Bulgarian Ministers Resign Over Posh Real Estate Scandal

Bulgarian Deputy Minister of Energy Krasimir Parvanov became the third top official to resign on Tuesday, after OCCRP partners revealed that a slew of Bulgarian politicians snagged luxurious real estate in Sofia, the nation’s capital, for just a quarter of market price.

640px-Tsetska Tsacheva 2017-11-15Bulgarian Justice Minister Tsetska Tsacheva (CC 2.0)Bulgaria’s Justice Minister Tsetska Tsacheva resigned on Saturday, along with Deputy Sports Minister Vanya Koleva. 

The investigation was done by Bivol and Radio Free Europe. Still unfolding, it found that Parnov and other top officials, including the deputy chair of Bulgaria’s ruling party, made tax declarations that showed they got luxury apartments for 616 Euros to 856 Euros per square meter in an area where flats start at around 2,600 Euros per square meter. 

Parnov’s flat, which included two garages, was the cheapest, at 616 Euros per square meter. Tsvetan Tsvetanov, deputy chair of the ruling party, even managed to get one with a two-car garage and VIP elevator.

It’s unclear if the prices listed on the tax declarations were actually what the politicians paid for the real estate, said Atanas Tchobanov, editor of Bivol, to OCCRP. It could be that they wrote artificially low prices to dodge property taxes. 

But that raises the question: how could a public servant with a declared income of 1,500 Euros a month afford an apartment over 500,000 Euros?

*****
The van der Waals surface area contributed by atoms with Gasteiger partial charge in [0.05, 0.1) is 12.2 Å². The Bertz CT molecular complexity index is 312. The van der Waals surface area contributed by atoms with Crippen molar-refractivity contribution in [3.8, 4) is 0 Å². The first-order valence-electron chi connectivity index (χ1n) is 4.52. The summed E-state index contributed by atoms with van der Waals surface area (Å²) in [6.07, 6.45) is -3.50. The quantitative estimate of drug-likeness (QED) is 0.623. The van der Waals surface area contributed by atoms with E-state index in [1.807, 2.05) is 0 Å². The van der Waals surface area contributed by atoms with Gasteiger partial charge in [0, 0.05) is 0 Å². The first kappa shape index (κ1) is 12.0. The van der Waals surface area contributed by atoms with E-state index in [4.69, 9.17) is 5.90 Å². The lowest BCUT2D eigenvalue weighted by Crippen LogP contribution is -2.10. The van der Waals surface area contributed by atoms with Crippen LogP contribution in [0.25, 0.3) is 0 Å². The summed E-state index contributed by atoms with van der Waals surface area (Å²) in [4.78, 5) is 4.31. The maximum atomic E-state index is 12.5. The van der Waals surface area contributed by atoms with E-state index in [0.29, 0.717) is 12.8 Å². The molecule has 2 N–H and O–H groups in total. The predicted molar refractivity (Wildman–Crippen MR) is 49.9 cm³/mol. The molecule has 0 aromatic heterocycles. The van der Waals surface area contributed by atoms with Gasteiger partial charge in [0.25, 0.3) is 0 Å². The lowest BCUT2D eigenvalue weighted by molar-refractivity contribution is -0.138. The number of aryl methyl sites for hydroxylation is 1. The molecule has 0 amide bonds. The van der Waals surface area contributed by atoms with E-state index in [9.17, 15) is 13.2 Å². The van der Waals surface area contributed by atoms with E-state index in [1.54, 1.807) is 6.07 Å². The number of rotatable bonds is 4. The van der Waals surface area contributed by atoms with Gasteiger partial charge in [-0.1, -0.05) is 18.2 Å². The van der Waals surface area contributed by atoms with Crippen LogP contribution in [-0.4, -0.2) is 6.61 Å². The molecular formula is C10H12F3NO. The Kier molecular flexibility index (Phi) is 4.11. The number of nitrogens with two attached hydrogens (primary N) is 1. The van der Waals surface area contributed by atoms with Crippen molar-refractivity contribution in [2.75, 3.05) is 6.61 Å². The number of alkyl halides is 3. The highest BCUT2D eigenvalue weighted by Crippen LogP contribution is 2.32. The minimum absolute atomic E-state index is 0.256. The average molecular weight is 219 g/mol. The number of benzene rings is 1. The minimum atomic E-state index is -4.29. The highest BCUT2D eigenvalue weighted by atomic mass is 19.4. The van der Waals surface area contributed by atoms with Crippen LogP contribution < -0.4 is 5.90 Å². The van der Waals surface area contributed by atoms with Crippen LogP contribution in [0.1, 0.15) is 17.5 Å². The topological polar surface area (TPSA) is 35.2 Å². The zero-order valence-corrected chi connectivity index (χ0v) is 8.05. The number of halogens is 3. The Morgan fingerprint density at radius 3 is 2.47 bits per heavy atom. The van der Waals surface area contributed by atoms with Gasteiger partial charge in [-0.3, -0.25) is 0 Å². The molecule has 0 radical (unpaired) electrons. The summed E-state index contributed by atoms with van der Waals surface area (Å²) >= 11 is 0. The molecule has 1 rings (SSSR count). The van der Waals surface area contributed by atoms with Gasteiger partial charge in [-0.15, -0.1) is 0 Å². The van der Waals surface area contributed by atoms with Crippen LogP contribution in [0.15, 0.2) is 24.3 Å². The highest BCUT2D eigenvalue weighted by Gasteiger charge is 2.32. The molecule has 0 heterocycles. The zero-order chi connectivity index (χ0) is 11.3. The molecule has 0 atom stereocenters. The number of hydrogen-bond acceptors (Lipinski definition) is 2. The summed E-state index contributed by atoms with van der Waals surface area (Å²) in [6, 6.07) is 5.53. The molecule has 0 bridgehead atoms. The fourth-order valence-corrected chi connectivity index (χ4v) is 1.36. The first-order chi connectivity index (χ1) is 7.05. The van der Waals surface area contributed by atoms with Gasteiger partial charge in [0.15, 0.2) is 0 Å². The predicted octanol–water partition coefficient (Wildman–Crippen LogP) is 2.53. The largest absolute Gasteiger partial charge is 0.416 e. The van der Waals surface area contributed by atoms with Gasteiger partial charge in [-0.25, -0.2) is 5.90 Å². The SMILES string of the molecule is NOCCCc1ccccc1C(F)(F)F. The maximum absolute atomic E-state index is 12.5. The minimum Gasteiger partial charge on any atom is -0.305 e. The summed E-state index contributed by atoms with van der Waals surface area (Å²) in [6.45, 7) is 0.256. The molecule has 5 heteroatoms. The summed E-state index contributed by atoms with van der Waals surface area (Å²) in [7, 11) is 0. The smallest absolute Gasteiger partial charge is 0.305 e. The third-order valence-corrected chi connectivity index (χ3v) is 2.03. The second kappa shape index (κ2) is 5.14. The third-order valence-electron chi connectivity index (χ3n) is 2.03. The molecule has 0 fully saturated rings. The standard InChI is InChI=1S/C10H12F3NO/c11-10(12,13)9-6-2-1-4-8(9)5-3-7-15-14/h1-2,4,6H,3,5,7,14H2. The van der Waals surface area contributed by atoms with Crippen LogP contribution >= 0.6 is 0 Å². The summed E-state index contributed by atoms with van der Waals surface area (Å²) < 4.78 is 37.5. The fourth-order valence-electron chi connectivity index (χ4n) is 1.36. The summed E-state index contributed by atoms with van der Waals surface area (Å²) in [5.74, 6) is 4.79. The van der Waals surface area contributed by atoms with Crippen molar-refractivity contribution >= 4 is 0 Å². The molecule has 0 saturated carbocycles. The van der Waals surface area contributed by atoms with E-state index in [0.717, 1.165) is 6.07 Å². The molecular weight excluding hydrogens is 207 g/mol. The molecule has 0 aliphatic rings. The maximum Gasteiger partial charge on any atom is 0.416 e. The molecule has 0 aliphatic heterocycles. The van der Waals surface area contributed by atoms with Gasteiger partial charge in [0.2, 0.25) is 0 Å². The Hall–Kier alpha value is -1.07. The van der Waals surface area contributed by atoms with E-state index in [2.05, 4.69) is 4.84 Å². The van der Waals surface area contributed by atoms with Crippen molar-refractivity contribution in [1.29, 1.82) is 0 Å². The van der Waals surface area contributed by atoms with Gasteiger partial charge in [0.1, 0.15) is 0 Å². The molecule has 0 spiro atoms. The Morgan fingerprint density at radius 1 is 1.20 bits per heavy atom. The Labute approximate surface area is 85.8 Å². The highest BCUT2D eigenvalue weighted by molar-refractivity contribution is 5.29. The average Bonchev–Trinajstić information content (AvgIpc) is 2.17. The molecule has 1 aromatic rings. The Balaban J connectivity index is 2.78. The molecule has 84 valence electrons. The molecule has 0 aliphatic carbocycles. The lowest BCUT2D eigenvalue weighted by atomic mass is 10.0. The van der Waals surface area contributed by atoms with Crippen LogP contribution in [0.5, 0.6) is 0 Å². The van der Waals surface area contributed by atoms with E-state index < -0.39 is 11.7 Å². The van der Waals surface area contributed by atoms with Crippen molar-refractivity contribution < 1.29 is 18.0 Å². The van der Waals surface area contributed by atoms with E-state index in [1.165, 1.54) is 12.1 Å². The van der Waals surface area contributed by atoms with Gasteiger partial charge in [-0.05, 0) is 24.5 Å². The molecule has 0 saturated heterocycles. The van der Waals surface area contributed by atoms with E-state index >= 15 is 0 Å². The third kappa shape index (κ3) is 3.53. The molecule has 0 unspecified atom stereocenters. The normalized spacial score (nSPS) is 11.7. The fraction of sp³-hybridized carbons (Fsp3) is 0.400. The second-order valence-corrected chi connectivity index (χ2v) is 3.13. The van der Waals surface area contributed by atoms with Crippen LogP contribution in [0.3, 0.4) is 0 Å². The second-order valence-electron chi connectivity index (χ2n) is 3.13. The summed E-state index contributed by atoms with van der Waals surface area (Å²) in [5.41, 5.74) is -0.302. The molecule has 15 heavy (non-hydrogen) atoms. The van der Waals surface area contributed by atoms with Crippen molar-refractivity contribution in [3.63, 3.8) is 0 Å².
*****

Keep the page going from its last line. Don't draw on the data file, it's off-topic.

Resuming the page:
Tchobanov says it’s also possible that there was some sort of corrupt deal cut with Arteks, the construction company that owned the apartments, and that has recently received costly contracts to build skyscrapers in Sofia.

The scandal is not the only one recently to hit Bulgaria, the poorest member state of the EU. But observers on Twitter commented that it had more of an impact than others. 

“Harassment of judges, political persecutions, and #Interpol abuses could not make #Bulgaria's Minister of Justice Tsetska #Tsacheva resign. 

However, her mysterious acquisition of a luxurious flat at a very low price did the magic. Irony?” wrote Radosveta Vassileva, a legal scholar. 

“I knew it. Real estate scandals hit harder than anything in #Bulgaria. Justice Minister Tsetska Tsacheva resigns over allegations she bought apartment at below market prices. That's the level,” wrote Bulgarian Fixers, an account belonging to a collective of Bulgarian reporters.

Tsacheva’s resignation was “crisis PR,” said Tchobanov, adding that likely her resignation was a move to appease the public and protect Tsvetanov, a pillar of the country’s politics.